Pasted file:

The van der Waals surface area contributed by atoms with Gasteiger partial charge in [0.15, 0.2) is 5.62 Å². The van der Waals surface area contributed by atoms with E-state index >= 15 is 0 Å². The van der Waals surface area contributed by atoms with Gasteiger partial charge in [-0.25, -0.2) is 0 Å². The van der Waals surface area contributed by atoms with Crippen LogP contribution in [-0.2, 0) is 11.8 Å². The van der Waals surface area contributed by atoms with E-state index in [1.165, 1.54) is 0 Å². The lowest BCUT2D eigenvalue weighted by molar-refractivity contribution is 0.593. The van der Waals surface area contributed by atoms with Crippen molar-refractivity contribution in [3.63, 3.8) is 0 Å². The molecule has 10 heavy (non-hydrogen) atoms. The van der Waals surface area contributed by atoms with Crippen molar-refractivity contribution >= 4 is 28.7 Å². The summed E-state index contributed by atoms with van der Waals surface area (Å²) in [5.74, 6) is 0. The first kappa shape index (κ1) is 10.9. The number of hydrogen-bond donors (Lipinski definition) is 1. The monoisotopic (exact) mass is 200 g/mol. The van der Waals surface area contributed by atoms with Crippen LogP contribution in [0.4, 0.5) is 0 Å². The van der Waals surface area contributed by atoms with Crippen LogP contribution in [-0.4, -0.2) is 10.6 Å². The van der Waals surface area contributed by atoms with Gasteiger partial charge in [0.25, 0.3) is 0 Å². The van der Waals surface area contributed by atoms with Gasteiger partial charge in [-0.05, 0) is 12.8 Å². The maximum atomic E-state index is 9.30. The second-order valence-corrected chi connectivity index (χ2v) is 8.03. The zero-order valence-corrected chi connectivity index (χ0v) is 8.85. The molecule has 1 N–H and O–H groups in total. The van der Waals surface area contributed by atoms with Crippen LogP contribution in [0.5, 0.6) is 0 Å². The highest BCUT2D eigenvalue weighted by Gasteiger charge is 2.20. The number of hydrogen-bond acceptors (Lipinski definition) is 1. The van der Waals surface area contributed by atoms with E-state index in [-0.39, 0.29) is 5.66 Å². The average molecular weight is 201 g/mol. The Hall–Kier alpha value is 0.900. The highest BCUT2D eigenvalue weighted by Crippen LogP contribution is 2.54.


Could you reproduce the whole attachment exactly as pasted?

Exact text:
The van der Waals surface area contributed by atoms with Gasteiger partial charge in [0.15, 0.2) is 5.62 Å². The van der Waals surface area contributed by atoms with E-state index >= 15 is 0 Å². The van der Waals surface area contributed by atoms with Gasteiger partial charge in [-0.25, -0.2) is 0 Å². The van der Waals surface area contributed by atoms with Crippen LogP contribution in [-0.2, 0) is 11.8 Å². The van der Waals surface area contributed by atoms with E-state index in [1.165, 1.54) is 0 Å². The lowest BCUT2D eigenvalue weighted by molar-refractivity contribution is 0.593. The van der Waals surface area contributed by atoms with Crippen molar-refractivity contribution in [3.63, 3.8) is 0 Å². The molecule has 10 heavy (non-hydrogen) atoms. The van der Waals surface area contributed by atoms with Crippen molar-refractivity contribution >= 4 is 28.7 Å². The summed E-state index contributed by atoms with van der Waals surface area (Å²) in [5.74, 6) is 0. The first kappa shape index (κ1) is 10.9. The number of hydrogen-bond donors (Lipinski definition) is 1. The monoisotopic (exact) mass is 200 g/mol. The van der Waals surface area contributed by atoms with Crippen LogP contribution in [0.4, 0.5) is 0 Å². The van der Waals surface area contributed by atoms with Crippen LogP contribution in [-0.4, -0.2) is 10.6 Å². The van der Waals surface area contributed by atoms with Gasteiger partial charge in [0.25, 0.3) is 0 Å². The van der Waals surface area contributed by atoms with Gasteiger partial charge in [-0.05, 0) is 12.8 Å². The maximum atomic E-state index is 9.30. The second-order valence-corrected chi connectivity index (χ2v) is 8.03. The zero-order valence-corrected chi connectivity index (χ0v) is 8.85. The molecule has 1 N–H and O–H groups in total. The van der Waals surface area contributed by atoms with Crippen LogP contribution in [0.5, 0.6) is 0 Å². The highest BCUT2D eigenvalue weighted by Gasteiger charge is 2.20. The number of hydrogen-bond acceptors (Lipinski definition) is 1. The van der Waals surface area contributed by atoms with E-state index in [-0.39, 0.29) is 5.66 Å². The average molecular weight is 201 g/mol. The Hall–Kier alpha value is 0.900. The highest BCUT2D eigenvalue weighted by Crippen LogP contribution is 2.54.